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Collection: Mohnish Pabrai - #148 '1st Commandment of Investment Management'



This time I have a a brand new talk that I have never given before, so it’s a first time I’m giving this which is exciting for me. So but hopefully it’ll go over okay on your end and everyone will like it as well. Is the audio good?


It’s flawless.


All right, perfect.

Okay so anyway, you know, a few thousand years ago, we were told about Moses going to the top of the mountain and then coming back with the commandments – the ten commandments – and that story is slightly off.

So, you know, I have a lot of conversations with God and in one of my conversations, you know, he said that you know Mohnish when Moses was coming down the mountain he dropped the tablets and they shattered into many different pieces and so my commandments were lost, but he felt really bad and humanity was expecting these commandments so he made them up. And we’ve never had the real commandments, so he gave me the real commandments to usher on to the world through Arvind’s BC class and so that’s what I’m going to try to do.

And so God also said that he really wanted to focus the commandments on investment managers and not humanity. And unfortunately Moses kind of broaden the scope of the task he had been given. And so these are the commandments for investment managers. And Moses was right, there are exactly ten commandments so he got that part correct.

But anyway the first commandment – so you know, I don’t know how long these are going to take to go through so I’ll try to speed them along so that we have enough time for Q&A and such, and certainly if the flock is looking for more clarity on one or more commandments we can certainly do that during the Q&A.

So anyway the first commandment is thou shall not skim off the top.

And what the Lord means by that is that, you know, one of the things with all these commandments is that – the reason they’re being presented is that – most participants in the investment management business violate them. And they are sinners and so we are trying to kind of improve the lot if you will.

So skimming off the top basically is setting up an investment operation where you’re either taking, you know, some percentage of fees as a fixed fee. And in the case of hedge fund they’re usually taking one or two per cent off the top and they're adding performance fees on top.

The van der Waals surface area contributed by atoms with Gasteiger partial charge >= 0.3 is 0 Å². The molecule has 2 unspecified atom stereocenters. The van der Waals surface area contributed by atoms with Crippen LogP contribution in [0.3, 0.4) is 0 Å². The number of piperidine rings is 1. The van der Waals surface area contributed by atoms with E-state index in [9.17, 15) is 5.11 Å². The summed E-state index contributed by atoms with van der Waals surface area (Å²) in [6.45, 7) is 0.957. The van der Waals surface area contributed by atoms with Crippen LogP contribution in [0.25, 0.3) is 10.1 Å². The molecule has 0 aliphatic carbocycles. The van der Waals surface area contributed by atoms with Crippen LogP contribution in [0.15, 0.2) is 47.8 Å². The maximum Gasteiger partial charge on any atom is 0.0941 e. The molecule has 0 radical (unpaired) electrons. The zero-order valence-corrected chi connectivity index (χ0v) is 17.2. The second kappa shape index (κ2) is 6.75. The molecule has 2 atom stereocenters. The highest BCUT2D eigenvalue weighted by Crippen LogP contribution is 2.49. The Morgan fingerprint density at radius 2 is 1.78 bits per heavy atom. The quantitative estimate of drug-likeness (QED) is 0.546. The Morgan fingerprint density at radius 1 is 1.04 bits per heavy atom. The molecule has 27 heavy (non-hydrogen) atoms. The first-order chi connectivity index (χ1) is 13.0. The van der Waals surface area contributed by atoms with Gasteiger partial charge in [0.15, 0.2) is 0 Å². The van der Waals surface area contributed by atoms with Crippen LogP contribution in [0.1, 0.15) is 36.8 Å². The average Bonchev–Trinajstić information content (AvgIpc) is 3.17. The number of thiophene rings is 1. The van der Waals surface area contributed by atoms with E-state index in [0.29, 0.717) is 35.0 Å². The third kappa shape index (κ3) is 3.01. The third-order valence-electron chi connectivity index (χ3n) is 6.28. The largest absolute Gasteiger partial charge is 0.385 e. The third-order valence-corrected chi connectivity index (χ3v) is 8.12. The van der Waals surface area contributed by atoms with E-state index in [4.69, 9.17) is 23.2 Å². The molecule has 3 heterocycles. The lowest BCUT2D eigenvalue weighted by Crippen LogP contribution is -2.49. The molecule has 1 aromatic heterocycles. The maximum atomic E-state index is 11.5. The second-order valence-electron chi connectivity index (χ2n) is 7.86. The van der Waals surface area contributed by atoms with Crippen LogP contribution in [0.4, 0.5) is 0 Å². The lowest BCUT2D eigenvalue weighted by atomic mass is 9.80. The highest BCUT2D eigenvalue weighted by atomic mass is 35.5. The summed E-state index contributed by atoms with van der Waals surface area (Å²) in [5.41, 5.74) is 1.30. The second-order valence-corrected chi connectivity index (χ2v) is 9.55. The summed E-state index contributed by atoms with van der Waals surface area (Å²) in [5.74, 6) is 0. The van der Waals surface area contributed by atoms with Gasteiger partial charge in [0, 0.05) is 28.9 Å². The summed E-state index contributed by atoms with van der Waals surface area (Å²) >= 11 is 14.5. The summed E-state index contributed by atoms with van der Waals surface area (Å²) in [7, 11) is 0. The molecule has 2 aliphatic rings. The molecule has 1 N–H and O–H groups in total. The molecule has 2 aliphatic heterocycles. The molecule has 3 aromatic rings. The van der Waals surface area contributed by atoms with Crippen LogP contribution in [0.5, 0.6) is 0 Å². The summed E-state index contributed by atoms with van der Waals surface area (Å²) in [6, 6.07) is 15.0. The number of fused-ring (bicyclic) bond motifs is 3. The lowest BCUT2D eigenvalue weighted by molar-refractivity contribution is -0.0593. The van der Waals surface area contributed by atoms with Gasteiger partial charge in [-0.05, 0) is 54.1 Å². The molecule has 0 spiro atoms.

And, you know, two of the original practitioners Warren Buffett, Charlie Munger, they practice the art with no fees off the top. So Buffet had I think 0/6/25 once he merged all his partnerships I think in 1962 where he took no fees off the top. And Charlie I think had a third – I think one third above zero, is my belief I think that’s what he did. But of course he was – that was kind of specialist operation, little different operation that he was running and very little capital.

But the bottom line is that both Buffett and Munger have said that if you’re in the investment management business what should have already happened before you set up your own shop or started managing other people’s money is practice the art – on your – with your own limited assets.

And if you did well with those assets then you know the power of compounding is such that even a small amount of money becomes quite significant after a few years. I mean if you’re compounding at anything north of 15, 20, 25% which you should be able to do on small amounts of capital. I mean your money will be doubling every kind of, you know, 4 to 7 years type deal.

And so even a small amount becomes fairly large in a few years which gives you the ability to in effect live off that base while the assets are growing. So anyway that’s the first commandment.



[YAPSS Takeaway]

1st Commandment of Investment Management: "Thou shall not skim off the top."

Just be like Warren Buffett's partnership 0/6/25 Fee Structure, its more fair and logical to both you and your investors.

0/6/25 = 0% Management Fees, On Top of 6% Fund Manager takes 25%.

For example;

if your return of investment is 15% at the end of Year 1, you as the fund manager takes 2.25% (25% x (15%-6%)) as the performance fees from the gain, where your investors kept 12.75%.

Hence, the better you perform the more you and your investors gain. It's a win-win fee structure.

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